This study examined the effects of acute aerobic exercise on sustained attention and discriminatory ability of children with and without learning disabilities (LD). Fifty-one children with LD and 49 typically developing children were randomly assigned to exercise or control groups. The participants in the exercise groups performed a 30-min session of moderate-intensity aerobic exercise, whereas the control groups watched a running/exercise-related video. Neuropsychological tasks, the Daueraufmerksamkeit sustained attention test, and the determination tests were assessed before and after each treatment. Exercise significantly benefited performance in sustained attention and discriminatory ability, particularly in higher accuracy rate and shorter reaction time. In addition, the LD exercise group demonstrated greater improvement than the typically developing exercise group. The findings suggest that the acute aerobic exercise influenced the sustained attention and the discriminatory function in children with LD by enhancing regulation of mental states and allocation of attentional resources.

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In the article Stanish, H., Curtin, C., Must, A., Phillips, S., Maslin, M., and Bandini, L. (2015). Enjoyment, barriers, and beliefs about physical activity in adolescents with and without autism spectrum disorder. Adapted Physical Activity Quarterly, 32(4), 302-317. doi:10.1123/APAQ.2015-0038, the authors omitted acknowledgment that the study was an extension of a larger (parent) study that compared physical activity levels and correlates among adolescents with intellectual disabilities (ID) and typically developing (TD) adolescents. Some of the methods for the study published in this journal are identical to those in the parent study, and the same comparison group of TD adolescents was used for both disability groups (ID and autism spectrum disorder). The online version of the article has been corrected.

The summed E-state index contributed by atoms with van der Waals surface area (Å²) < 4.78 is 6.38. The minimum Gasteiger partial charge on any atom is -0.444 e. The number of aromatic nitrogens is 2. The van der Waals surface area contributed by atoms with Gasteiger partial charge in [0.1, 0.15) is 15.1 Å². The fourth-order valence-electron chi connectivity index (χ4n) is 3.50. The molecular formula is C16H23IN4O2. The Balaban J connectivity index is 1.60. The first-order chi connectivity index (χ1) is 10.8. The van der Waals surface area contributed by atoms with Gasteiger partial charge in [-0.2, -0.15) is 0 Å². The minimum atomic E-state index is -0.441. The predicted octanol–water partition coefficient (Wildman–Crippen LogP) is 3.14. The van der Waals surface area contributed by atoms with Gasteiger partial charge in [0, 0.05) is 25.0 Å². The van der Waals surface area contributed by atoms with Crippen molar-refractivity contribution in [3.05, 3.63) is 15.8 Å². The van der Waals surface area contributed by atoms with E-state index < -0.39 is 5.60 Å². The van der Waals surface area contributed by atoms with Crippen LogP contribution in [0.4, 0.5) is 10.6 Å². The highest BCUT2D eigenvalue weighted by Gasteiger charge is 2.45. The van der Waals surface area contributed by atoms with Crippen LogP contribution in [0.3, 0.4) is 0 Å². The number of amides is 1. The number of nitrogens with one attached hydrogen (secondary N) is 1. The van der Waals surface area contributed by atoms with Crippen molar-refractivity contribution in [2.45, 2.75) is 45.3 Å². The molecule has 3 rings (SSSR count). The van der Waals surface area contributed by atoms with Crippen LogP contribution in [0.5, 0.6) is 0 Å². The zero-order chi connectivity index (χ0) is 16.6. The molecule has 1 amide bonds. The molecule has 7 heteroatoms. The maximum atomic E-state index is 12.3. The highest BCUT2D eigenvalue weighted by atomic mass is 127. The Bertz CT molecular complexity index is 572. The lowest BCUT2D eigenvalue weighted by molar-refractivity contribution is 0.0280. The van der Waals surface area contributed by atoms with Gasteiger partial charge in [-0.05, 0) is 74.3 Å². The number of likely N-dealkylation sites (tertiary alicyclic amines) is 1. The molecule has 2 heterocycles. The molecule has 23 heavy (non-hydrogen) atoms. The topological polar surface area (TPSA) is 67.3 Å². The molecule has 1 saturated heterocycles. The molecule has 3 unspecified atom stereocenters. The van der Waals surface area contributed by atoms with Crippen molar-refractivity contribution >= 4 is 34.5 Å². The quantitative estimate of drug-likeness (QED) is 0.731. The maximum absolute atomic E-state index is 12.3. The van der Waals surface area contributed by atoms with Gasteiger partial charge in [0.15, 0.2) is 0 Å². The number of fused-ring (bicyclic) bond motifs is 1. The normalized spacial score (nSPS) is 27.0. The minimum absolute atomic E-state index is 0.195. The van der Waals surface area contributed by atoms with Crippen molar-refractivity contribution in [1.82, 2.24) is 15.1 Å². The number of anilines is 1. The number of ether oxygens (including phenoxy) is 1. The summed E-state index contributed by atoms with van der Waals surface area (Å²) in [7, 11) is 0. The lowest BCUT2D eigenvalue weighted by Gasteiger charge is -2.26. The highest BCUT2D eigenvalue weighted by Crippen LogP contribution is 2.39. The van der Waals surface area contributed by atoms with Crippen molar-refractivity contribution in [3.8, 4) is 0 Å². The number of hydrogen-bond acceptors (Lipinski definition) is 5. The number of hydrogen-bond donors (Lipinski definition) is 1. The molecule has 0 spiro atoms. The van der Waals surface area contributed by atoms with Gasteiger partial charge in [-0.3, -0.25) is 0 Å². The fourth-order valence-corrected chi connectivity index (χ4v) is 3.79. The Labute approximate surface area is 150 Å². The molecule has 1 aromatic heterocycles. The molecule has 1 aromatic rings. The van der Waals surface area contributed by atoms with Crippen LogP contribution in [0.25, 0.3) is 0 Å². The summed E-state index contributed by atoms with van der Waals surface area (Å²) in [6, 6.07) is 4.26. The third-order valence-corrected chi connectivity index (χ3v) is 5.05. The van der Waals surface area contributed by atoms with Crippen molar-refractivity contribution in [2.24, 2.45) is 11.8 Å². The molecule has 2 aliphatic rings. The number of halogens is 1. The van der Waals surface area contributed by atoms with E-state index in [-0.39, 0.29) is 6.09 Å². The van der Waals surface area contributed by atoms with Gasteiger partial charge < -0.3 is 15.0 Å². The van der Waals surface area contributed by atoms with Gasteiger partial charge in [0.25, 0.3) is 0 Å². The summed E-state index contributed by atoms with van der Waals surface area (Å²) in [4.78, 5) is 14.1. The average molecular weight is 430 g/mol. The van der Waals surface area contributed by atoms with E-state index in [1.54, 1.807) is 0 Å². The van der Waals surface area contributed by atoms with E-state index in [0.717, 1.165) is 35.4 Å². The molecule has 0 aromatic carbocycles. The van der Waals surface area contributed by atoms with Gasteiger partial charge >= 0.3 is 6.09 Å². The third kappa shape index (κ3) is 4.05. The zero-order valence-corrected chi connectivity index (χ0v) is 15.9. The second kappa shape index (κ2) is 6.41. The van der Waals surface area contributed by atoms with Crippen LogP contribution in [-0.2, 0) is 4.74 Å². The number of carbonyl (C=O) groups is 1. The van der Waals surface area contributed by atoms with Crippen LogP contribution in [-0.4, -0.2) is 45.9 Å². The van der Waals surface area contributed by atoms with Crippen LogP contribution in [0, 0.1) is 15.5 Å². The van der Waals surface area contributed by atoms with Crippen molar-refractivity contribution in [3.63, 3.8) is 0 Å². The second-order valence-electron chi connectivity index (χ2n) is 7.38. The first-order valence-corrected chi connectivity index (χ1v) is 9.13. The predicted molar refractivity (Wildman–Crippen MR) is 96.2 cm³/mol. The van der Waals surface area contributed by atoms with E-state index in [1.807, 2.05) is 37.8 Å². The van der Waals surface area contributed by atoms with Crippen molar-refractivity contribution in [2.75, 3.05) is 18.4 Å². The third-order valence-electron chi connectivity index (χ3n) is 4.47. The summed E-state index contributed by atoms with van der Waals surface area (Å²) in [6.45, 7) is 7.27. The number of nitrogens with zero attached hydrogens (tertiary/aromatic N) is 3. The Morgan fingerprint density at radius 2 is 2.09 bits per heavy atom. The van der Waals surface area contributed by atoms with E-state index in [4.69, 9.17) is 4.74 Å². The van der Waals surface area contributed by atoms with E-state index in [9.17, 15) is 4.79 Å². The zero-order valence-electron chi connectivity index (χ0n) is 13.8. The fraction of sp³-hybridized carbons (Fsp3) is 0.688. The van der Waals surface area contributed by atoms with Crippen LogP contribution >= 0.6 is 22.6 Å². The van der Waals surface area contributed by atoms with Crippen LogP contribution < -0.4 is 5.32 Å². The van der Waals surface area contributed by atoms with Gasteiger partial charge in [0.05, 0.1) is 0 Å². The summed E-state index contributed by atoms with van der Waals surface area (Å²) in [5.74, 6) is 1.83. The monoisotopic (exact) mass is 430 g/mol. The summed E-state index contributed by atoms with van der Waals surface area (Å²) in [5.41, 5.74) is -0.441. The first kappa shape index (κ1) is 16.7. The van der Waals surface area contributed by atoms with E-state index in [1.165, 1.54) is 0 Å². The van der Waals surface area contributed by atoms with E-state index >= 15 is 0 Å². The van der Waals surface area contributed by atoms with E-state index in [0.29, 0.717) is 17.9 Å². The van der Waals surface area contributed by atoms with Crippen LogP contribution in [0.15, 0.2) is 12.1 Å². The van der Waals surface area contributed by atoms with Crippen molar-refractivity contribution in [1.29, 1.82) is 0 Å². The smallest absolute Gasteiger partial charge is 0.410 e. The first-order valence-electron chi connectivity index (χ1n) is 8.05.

The parent study was published as Stanish, H.I., Curtin, C., Must, A., Phillips, S., Maslin, M., & Bandini, L. (2016). Physical activity enjoyment, perceived barriers, and beliefs among adolescents with and without intellectual disabilities. Journal of Physical Activity and Health, 13(1), 102–110. doi:10.1123/jpah.2014-0548.

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Ken Pitetti, Ruth Ann Miller, and E. Michael Loovis

Male youth (8–18 years) with intellectual disability (ID) demonstrate motor proficiency below age-related competence capacities for typically developing youth. Whether below-criteria motor proficiency also exists for females with ID is not known. The purpose of this study was to determine if sex-specific differences exist in motor proficiency for youth with ID. The Bruininks-Oseretsky Test of Motor Proficiency was used to measure motor proficiency: six items for upper limb coordination, seven items for balance, and six items for bilateral coordination. One hundred and seventy-two (172) males and 85 females with ID but without Down syndrome were divided into five age groups for comparative purposes: 8–10, 11–12, 13–14, 15–16, and 17–21 years. Males scored sufficiently higher than females to suggest that sex data should not be combined to established Bruininks-Oseretsky Test of Motor Proficiency standards for upper limb coordination, balance, and bilateral coordination subtests.